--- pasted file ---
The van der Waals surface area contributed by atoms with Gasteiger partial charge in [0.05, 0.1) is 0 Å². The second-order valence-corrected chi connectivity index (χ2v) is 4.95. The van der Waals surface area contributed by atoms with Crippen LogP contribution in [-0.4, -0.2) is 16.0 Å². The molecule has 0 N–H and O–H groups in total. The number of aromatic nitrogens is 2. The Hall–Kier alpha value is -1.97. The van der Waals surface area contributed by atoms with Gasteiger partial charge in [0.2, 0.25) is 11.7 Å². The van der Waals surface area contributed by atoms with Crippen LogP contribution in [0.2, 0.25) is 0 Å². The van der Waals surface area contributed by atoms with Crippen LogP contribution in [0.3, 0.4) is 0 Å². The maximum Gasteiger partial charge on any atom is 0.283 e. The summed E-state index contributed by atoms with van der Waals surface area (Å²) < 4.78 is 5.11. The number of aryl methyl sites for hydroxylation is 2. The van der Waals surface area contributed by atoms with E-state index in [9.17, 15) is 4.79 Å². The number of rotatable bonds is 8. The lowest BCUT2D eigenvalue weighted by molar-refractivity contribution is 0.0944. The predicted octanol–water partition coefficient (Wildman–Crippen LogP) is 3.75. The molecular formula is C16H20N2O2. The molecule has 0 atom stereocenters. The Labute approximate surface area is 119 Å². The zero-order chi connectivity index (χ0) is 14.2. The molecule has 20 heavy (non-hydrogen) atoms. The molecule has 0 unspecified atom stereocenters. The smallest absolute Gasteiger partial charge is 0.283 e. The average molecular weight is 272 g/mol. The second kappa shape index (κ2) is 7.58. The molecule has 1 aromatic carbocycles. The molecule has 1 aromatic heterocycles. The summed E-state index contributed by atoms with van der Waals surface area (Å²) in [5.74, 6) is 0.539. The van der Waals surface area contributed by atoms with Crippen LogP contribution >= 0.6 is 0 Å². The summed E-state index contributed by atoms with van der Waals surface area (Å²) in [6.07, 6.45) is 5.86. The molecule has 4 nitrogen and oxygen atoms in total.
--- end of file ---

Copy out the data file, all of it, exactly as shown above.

The van der Waals surface area contributed by atoms with Gasteiger partial charge in [0.05, 0.1) is 0 Å². The second-order valence-corrected chi connectivity index (χ2v) is 4.95. The van der Waals surface area contributed by atoms with Crippen LogP contribution in [-0.4, -0.2) is 16.0 Å². The molecule has 0 N–H and O–H groups in total. The number of aromatic nitrogens is 2. The Hall–Kier alpha value is -1.97. The van der Waals surface area contributed by atoms with Gasteiger partial charge in [0.2, 0.25) is 11.7 Å². The van der Waals surface area contributed by atoms with Crippen LogP contribution in [0.2, 0.25) is 0 Å². The van der Waals surface area contributed by atoms with Crippen LogP contribution in [0.3, 0.4) is 0 Å². The maximum Gasteiger partial charge on any atom is 0.283 e. The summed E-state index contributed by atoms with van der Waals surface area (Å²) < 4.78 is 5.11. The number of aryl methyl sites for hydroxylation is 2. The van der Waals surface area contributed by atoms with E-state index in [9.17, 15) is 4.79 Å². The number of rotatable bonds is 8. The lowest BCUT2D eigenvalue weighted by molar-refractivity contribution is 0.0944. The predicted octanol–water partition coefficient (Wildman–Crippen LogP) is 3.75. The molecular formula is C16H20N2O2. The molecule has 0 atom stereocenters. The Labute approximate surface area is 119 Å². The zero-order chi connectivity index (χ0) is 14.2. The molecule has 20 heavy (non-hydrogen) atoms. The molecule has 0 unspecified atom stereocenters. The smallest absolute Gasteiger partial charge is 0.283 e. The average molecular weight is 272 g/mol. The second kappa shape index (κ2) is 7.58. The molecule has 1 aromatic carbocycles. The molecule has 1 aromatic heterocycles. The summed E-state index contributed by atoms with van der Waals surface area (Å²) in [5.74, 6) is 0.539. The van der Waals surface area contributed by atoms with Crippen LogP contribution >= 0.6 is 0 Å². The summed E-state index contributed by atoms with van der Waals surface area (Å²) in [6.07, 6.45) is 5.86. The molecule has 4 nitrogen and oxygen atoms in total.